During the Second World War, Recoaro and the Fonti Centrali went through a difficult period. After the Allied Invasion of Sicily, the German Army that had occupied the country, started to slowly withdraw until they set up a defensive border along the summit of the Northern part of the Apennine mountains called Gothic Line. In 1943 Germans troops captained by Field Marshal Kesselring occupied Recoaro making it their base as it was in a strategic position and it could offer several accommodations since it was a touristic destination. That autumn they requisitioned the hotels and officials accommodated themselves in the villas. The following year they seized the complex of the Fonti Centrali and they started to build one of their famous bunkers, still intact nowadays.
It was in said bunker that the officials decided the final surrender of the German Army in Italy.
The city centre
The city centre of Recoaro is a fine example of Stile Liberty, which is the way Art Nouveau was called in Italy. This style was quite popular in spa-towns like Recoaro that had a touristic vocation.
Sadly the city centre shows signs of abandonment and there are many hotels and other buildings that have been neglected or left in an utter state of decay.
Secondary mineral springs in the surrounding area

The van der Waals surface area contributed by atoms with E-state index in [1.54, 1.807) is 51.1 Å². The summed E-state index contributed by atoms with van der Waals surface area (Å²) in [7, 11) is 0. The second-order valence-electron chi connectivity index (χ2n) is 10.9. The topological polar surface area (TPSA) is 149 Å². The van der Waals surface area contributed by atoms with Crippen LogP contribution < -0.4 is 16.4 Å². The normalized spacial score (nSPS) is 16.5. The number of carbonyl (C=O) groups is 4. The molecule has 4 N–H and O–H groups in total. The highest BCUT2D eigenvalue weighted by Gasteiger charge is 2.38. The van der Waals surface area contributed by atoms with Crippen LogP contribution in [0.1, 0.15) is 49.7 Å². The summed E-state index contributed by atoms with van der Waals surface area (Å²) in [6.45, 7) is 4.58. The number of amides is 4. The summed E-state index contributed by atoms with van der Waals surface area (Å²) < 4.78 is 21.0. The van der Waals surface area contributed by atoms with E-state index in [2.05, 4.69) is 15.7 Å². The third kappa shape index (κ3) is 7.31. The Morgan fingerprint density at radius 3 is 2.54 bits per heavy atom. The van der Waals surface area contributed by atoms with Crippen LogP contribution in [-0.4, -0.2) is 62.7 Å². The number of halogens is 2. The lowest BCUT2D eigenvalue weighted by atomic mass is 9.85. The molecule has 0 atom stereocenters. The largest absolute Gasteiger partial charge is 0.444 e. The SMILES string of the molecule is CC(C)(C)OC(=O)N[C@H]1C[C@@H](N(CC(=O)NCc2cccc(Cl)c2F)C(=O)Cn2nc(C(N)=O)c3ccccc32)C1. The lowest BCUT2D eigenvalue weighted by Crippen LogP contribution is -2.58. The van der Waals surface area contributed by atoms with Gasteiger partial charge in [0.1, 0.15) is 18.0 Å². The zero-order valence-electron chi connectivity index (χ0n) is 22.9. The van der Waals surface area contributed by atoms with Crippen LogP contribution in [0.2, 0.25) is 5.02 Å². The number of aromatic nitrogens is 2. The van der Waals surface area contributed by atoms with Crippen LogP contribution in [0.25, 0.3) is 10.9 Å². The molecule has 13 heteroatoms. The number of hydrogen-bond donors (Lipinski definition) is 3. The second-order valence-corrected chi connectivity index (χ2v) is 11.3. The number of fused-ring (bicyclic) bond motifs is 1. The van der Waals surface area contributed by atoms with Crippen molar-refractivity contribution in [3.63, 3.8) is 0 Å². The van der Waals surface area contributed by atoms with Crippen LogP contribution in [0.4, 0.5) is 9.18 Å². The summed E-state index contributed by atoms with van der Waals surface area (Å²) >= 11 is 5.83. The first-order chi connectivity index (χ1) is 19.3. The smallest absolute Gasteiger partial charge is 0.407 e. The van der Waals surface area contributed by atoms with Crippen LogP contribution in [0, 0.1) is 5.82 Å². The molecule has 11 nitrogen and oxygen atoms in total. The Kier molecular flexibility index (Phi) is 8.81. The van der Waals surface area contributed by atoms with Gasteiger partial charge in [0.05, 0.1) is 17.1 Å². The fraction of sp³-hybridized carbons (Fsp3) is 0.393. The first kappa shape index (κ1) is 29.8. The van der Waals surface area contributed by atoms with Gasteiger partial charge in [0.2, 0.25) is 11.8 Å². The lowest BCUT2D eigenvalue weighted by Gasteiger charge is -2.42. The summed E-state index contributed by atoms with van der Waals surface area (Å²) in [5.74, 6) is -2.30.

As previously mentioned, several mineral springs – other than the ones of the Fonti Centrali – were discovered and opened to the public. The buildings that served their waters, though, were the first to close and to fall victim of the time passing by. Here you are just a couple of examples.
Fonte Giuliana, which waters were used for their diuretic and detoxifying proprieties.
The seat of Fonte Giuliana has been long abandoned.
Fonte Franco, with a similar history of Fonte Giuliana.
When I see all these abandoned buildings I can’t help but ask myself if it’s truly that worthy obsessing over new kinds of entertainment and tourism, when, in reality, the Earth is one and its resources like the soil are limited.
It’s obvious that we cannot stop progress, but one thing is sure: we can do a better job in reconverting old structures to a modern and safe use, instead of consuming even more land for new stuff.
Who should come here: Photographers who love abandoned places, hikers and people who enjoy natural trails and rural environments. Recoaro is an excellent starting point for trekking. Several trails with various levels of difficulty.
How to reach it: Bus line extraurbana 1 from Vicenza (the bus is on platform nr. 5)
German Bunker: it’s open only in special occasions. Ask the InfoPoint of Recoaro if it’s possible to visit it.
Events: Chiamata di Marzo – last Sunday of February of the even-numbered years